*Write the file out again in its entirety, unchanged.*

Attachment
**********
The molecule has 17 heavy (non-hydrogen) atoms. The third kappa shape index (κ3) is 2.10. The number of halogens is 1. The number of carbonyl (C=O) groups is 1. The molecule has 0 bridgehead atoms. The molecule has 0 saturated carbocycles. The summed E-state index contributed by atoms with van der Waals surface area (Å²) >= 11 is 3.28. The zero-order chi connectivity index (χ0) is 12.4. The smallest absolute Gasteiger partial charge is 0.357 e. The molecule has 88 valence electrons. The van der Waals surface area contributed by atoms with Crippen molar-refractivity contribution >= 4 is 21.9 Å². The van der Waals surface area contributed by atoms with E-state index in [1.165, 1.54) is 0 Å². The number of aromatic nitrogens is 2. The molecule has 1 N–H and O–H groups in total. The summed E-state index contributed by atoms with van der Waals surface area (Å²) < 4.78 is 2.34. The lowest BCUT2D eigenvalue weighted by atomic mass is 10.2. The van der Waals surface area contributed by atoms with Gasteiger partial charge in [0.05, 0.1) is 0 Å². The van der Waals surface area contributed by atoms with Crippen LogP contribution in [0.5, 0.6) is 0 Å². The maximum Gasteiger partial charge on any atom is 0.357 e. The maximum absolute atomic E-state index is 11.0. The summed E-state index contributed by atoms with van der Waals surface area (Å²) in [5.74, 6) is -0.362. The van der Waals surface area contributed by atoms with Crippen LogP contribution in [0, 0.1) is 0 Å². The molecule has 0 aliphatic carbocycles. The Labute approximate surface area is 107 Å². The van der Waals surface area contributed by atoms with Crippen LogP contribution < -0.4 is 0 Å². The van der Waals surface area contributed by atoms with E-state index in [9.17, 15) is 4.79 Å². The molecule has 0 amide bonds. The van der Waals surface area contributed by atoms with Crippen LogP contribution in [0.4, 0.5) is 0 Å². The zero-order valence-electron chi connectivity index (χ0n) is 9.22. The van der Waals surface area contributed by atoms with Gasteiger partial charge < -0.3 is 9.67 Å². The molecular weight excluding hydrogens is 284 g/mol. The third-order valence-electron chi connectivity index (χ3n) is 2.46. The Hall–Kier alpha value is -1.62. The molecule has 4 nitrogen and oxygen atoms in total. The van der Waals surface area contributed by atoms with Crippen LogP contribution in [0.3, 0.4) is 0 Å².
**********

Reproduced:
The molecule has 17 heavy (non-hydrogen) atoms. The third kappa shape index (κ3) is 2.10. The number of halogens is 1. The number of carbonyl (C=O) groups is 1. The molecule has 0 bridgehead atoms. The molecule has 0 saturated carbocycles. The summed E-state index contributed by atoms with van der Waals surface area (Å²) >= 11 is 3.28. The zero-order chi connectivity index (χ0) is 12.4. The smallest absolute Gasteiger partial charge is 0.357 e. The molecule has 88 valence electrons. The van der Waals surface area contributed by atoms with Crippen molar-refractivity contribution >= 4 is 21.9 Å². The van der Waals surface area contributed by atoms with E-state index in [1.165, 1.54) is 0 Å². The number of aromatic nitrogens is 2. The molecule has 1 N–H and O–H groups in total. The summed E-state index contributed by atoms with van der Waals surface area (Å²) < 4.78 is 2.34. The lowest BCUT2D eigenvalue weighted by atomic mass is 10.2. The van der Waals surface area contributed by atoms with Gasteiger partial charge in [0.05, 0.1) is 0 Å². The van der Waals surface area contributed by atoms with Crippen LogP contribution in [0.5, 0.6) is 0 Å². The maximum Gasteiger partial charge on any atom is 0.357 e. The maximum absolute atomic E-state index is 11.0. The summed E-state index contributed by atoms with van der Waals surface area (Å²) in [5.74, 6) is -0.362. The van der Waals surface area contributed by atoms with Crippen LogP contribution in [0, 0.1) is 0 Å². The molecule has 0 aliphatic carbocycles. The Labute approximate surface area is 107 Å². The van der Waals surface area contributed by atoms with Crippen LogP contribution < -0.4 is 0 Å². The van der Waals surface area contributed by atoms with E-state index in [9.17, 15) is 4.79 Å². The molecule has 0 amide bonds. The van der Waals surface area contributed by atoms with Crippen LogP contribution in [0.4, 0.5) is 0 Å². The zero-order valence-electron chi connectivity index (χ0n) is 9.22. The van der Waals surface area contributed by atoms with Gasteiger partial charge < -0.3 is 9.67 Å². The molecular weight excluding hydrogens is 284 g/mol. The third-order valence-electron chi connectivity index (χ3n) is 2.46. The Hall–Kier alpha value is -1.62. The molecule has 4 nitrogen and oxygen atoms in total. The van der Waals surface area contributed by atoms with Crippen LogP contribution in [0.3, 0.4) is 0 Å².